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Nu Delta chapter submitted a report on their School Bullying Service Learning Grant project.
The purpose of project was to conduct an educational program that was expected to increase students’ understanding of the relationship between school bullying and perceptions of race, ethnicity, socioeconomic status, and gender and evaluate actions taken by individuals, families, schools, and communities that contributes to school bullying.
Measurable outcomes included involving Family and Consumer Science (FCS) students at Harding University in 1) a university-wide “Black-Out Bullying Day”; 2) a workshop where students participated in the webinar: Victims, Bullies, Bystanders and Their Families: The Unique Role for Family and Consumer Sciences in the Bullying Epidemic presented by Dr. Lorna Browne and a discussion of contributing factors to school bullying; 3) a professional presentation conducted by a teacher involved in the anti-bullying initiative in Arkansas; and 4) a service project at a local church teaching children the concepts of tolerance and kindness to others.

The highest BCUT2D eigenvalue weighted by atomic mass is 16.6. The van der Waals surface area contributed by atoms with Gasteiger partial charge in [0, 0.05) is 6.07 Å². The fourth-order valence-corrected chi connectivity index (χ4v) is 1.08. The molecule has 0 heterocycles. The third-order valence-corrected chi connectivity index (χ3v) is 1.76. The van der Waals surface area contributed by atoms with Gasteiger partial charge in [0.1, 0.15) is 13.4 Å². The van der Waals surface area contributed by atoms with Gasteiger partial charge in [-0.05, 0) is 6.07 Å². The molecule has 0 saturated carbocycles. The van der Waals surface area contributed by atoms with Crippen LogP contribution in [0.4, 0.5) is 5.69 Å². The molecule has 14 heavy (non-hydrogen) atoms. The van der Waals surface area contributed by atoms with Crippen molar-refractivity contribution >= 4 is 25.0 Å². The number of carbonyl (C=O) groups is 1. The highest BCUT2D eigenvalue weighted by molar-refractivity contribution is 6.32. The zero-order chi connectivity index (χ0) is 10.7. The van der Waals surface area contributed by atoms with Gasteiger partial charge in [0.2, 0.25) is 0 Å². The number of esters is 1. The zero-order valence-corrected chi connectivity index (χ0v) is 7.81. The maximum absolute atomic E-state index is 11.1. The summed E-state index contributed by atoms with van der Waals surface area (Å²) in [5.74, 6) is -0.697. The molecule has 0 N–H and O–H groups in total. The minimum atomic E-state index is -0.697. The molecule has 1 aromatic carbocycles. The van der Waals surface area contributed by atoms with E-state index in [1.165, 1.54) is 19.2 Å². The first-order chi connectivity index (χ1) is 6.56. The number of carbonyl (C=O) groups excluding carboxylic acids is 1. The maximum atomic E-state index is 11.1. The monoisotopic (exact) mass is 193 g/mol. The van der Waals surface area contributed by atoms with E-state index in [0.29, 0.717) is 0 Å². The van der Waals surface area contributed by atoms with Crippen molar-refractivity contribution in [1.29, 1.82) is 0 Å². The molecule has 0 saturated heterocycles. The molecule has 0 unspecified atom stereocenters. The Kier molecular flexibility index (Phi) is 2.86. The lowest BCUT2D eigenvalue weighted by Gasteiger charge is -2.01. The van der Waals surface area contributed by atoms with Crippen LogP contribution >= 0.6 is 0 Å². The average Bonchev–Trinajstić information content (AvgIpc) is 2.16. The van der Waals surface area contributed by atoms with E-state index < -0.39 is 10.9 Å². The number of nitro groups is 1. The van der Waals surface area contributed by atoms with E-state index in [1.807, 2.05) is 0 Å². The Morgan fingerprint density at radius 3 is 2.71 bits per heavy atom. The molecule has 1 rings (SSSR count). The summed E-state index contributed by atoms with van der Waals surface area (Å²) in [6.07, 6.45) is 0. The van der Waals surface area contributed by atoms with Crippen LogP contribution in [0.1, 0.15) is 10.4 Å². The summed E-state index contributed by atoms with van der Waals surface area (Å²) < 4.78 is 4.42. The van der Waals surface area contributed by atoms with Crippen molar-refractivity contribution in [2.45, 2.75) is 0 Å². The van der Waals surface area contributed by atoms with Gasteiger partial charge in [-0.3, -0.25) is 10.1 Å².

To kick off the Kappa Omicron Nu/Nu Delta Chapter School Bullying Service Learning Project, a “Black-Out Bullying Day” was held on January 30 in conjunction with the national observance to increase awareness and understanding of school bullying. Announcements concerning the event were publicized during daily chapel held at Harding University reaching approximately 7000 students and faculty members. For the event students were encouraged to dress in all black attire to promote awareness of the issue of bullying. Family and Consumer Sciences students as well as students across the campus participated in the event.